Baby Shark Has Big Bite of YouTube

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We don’t know which candidates or issues will be victorious this Election Day. But when it comes to YouTube votes, we’ve discovered one clear bipartisan winner: Baby Shark.

That’s right, people. The catchy children’s ditty/diabolical earwig has do-do-do-do-doo’ed itself all the way to the top of YouTube as its No. 1 video of all time.

Since landing on the site back in 2016, the video has garnered 7.04 billion views, breaking the old record of 7.038 billion views set by Luis Fonsi and Daddy Yankee’s “Despacito.” If views were dollars, Hope Segoine (who was all of 10 years old when she first sang “Baby Shark”) could retire to her own private island, and the South Korean educational company Pinkfong might own South Korea.

This milestone is significant all in itself, of course. But it emphasizes something that we’ve known for a while at Plugged In: You might as well call YouTube … YouthTube.

Look at the site’s most-viewed videos, and you’ll notice it’s dominated by two genres: music videos and fun kids’ vids. Wedged between Ed Sheeran’s No. 4 “Shape of You” and Mark Ronson’s No. 7 “Uptown Funk,” you’ll see A Masha and the Bear web episode called “Recipe for Disaster” (from Get Movies) and a version of the nursery rhyme “Johny Johny Yes Papa” by LooLoo Kids. These videos have all been watched, literally, billions of times.

For teens, YouTube’s the most popular entertainment outlet they have, and more of them use YouTube (85%) than use Instagram (72%) or Snapchat (69%). And kids younger than 13 may be even more influential: A study by the Pew Research Center found that videos featuring kids under the age of 13 were, generally, three times as popular as vids featuring folks of any other age.  Videos that featured kids and were aimed at kids were four times as popular.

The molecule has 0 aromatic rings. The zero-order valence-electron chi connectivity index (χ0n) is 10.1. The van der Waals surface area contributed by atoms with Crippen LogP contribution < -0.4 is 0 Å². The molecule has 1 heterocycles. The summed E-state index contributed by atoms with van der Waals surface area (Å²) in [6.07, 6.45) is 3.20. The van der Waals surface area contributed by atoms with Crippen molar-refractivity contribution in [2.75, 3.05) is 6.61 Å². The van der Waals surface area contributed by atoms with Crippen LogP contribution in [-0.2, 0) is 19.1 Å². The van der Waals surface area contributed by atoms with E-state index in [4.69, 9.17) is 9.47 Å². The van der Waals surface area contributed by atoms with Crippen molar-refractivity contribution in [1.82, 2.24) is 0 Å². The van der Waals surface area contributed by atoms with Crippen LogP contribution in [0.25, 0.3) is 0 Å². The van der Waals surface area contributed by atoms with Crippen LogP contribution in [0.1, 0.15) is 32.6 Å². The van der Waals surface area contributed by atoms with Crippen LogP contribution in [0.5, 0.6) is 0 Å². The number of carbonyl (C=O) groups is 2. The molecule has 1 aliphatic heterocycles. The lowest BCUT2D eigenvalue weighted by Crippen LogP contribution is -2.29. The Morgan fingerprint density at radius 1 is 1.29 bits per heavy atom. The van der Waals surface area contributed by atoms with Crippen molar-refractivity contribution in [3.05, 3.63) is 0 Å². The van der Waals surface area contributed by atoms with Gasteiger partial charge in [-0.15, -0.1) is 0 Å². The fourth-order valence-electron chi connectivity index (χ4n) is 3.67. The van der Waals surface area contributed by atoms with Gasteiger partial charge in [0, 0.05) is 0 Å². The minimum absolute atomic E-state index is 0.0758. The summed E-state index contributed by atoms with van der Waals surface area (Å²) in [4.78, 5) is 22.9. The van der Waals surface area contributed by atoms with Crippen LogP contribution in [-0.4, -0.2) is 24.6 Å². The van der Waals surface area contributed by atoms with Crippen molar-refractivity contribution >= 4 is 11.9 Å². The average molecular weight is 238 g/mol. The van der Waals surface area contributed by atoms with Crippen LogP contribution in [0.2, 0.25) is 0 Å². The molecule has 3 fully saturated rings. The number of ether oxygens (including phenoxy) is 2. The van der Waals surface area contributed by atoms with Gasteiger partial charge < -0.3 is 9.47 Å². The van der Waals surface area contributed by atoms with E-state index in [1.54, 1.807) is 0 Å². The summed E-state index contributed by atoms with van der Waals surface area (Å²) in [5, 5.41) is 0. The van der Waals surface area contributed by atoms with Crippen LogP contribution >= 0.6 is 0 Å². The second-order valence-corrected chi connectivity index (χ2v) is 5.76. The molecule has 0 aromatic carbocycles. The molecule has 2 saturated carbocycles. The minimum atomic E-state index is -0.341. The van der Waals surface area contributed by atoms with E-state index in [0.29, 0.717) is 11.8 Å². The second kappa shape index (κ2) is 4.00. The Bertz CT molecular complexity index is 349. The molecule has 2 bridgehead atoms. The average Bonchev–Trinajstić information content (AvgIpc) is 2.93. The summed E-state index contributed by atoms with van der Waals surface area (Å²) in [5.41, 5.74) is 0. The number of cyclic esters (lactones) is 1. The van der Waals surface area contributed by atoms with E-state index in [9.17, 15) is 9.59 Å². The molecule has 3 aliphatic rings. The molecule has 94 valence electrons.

There’s a certain irony that some of YouTube’s biggest videos, which are technically intended for users ages 13 years old and up, actually target the 6-and-under crowd.

No entertainment avenue—not movies, not traditional TV, not video games—is as popular, or as influential, for folks under the age of 18 as YouTube. Parents ignore the platform at their peril.

But Plugged In is trying to help you, Mom and Dad. For years now, we’ve reviewed not just songs, but music videos in our Music Track review section. And, of course, we’ve just launched a new YouTube section on our website, which is designed to help parents stay current with the service’s hottest kid-friendly (and not-so-kid-friendly) content.

You don’t necessarily need Plugged In to warn you about the Baby Sharks of the world, of course. But YouTube is the biggest of entertainment oceans, and some of its waters are treacherous. We’ll try to help you and your family to not get bitten out there.

Paul Asay

Paul Asay has been part of the Plugged In staff since 2007, watching and reviewing roughly 15 quintillion movies and television shows. He’s written for a number of other publications, too, including Time, The Washington Post and Christianity Today. The author of several books, Paul loves to find spirituality in unexpected places, including popular entertainment, and he loves all things superhero. His vices include James Bond films, Mountain Dew and terrible B-grade movies. He’s married, has two children and a neurotic dog, runs marathons on occasion and hopes to someday own his own tuxedo. Feel free to follow him on Twitter @AsayPaul.